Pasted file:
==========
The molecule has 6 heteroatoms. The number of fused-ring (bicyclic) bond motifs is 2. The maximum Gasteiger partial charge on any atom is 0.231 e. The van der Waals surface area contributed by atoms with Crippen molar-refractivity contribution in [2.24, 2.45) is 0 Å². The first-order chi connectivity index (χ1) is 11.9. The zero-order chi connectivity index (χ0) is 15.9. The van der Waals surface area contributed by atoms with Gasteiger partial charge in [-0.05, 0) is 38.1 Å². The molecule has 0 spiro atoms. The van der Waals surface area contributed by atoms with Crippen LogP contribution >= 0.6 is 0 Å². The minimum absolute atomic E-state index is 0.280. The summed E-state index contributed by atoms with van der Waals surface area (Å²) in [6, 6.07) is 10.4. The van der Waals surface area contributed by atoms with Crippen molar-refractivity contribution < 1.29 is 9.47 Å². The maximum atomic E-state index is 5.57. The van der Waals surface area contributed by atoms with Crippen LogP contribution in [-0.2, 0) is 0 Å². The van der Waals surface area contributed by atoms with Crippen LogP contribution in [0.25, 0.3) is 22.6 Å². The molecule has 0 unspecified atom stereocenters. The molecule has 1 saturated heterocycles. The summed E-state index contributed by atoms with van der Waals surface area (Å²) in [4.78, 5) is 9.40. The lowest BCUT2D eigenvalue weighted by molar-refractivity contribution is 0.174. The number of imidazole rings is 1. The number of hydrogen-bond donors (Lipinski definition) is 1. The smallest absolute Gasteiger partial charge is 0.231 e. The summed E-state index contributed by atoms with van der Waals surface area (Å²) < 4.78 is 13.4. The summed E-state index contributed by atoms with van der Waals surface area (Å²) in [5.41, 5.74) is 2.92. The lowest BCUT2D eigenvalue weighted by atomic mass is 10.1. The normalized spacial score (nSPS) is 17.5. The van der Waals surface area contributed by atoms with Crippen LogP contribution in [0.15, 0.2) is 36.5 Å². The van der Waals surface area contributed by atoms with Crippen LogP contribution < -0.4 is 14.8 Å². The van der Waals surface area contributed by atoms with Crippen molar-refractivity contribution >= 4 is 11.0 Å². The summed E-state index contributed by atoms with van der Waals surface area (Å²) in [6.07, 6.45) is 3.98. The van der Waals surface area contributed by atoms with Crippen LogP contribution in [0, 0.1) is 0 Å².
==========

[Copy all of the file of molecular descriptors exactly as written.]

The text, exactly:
The molecule has 6 heteroatoms. The number of fused-ring (bicyclic) bond motifs is 2. The maximum Gasteiger partial charge on any atom is 0.231 e. The van der Waals surface area contributed by atoms with Crippen molar-refractivity contribution in [2.24, 2.45) is 0 Å². The first-order chi connectivity index (χ1) is 11.9. The zero-order chi connectivity index (χ0) is 15.9. The van der Waals surface area contributed by atoms with Gasteiger partial charge in [-0.05, 0) is 38.1 Å². The molecule has 0 spiro atoms. The van der Waals surface area contributed by atoms with Crippen LogP contribution >= 0.6 is 0 Å². The minimum absolute atomic E-state index is 0.280. The summed E-state index contributed by atoms with van der Waals surface area (Å²) in [6, 6.07) is 10.4. The van der Waals surface area contributed by atoms with Crippen molar-refractivity contribution < 1.29 is 9.47 Å². The maximum atomic E-state index is 5.57. The van der Waals surface area contributed by atoms with Crippen LogP contribution in [-0.2, 0) is 0 Å². The van der Waals surface area contributed by atoms with Crippen LogP contribution in [0.25, 0.3) is 22.6 Å². The molecule has 0 unspecified atom stereocenters. The molecule has 1 saturated heterocycles. The summed E-state index contributed by atoms with van der Waals surface area (Å²) in [4.78, 5) is 9.40. The lowest BCUT2D eigenvalue weighted by molar-refractivity contribution is 0.174. The number of imidazole rings is 1. The number of hydrogen-bond donors (Lipinski definition) is 1. The smallest absolute Gasteiger partial charge is 0.231 e. The summed E-state index contributed by atoms with van der Waals surface area (Å²) < 4.78 is 13.4. The summed E-state index contributed by atoms with van der Waals surface area (Å²) in [5.41, 5.74) is 2.92. The lowest BCUT2D eigenvalue weighted by atomic mass is 10.1. The normalized spacial score (nSPS) is 17.5. The van der Waals surface area contributed by atoms with Crippen LogP contribution in [0.15, 0.2) is 36.5 Å². The van der Waals surface area contributed by atoms with Crippen LogP contribution < -0.4 is 14.8 Å². The van der Waals surface area contributed by atoms with Crippen molar-refractivity contribution >= 4 is 11.0 Å². The summed E-state index contributed by atoms with van der Waals surface area (Å²) in [6.07, 6.45) is 3.98. The van der Waals surface area contributed by atoms with Crippen LogP contribution in [0, 0.1) is 0 Å².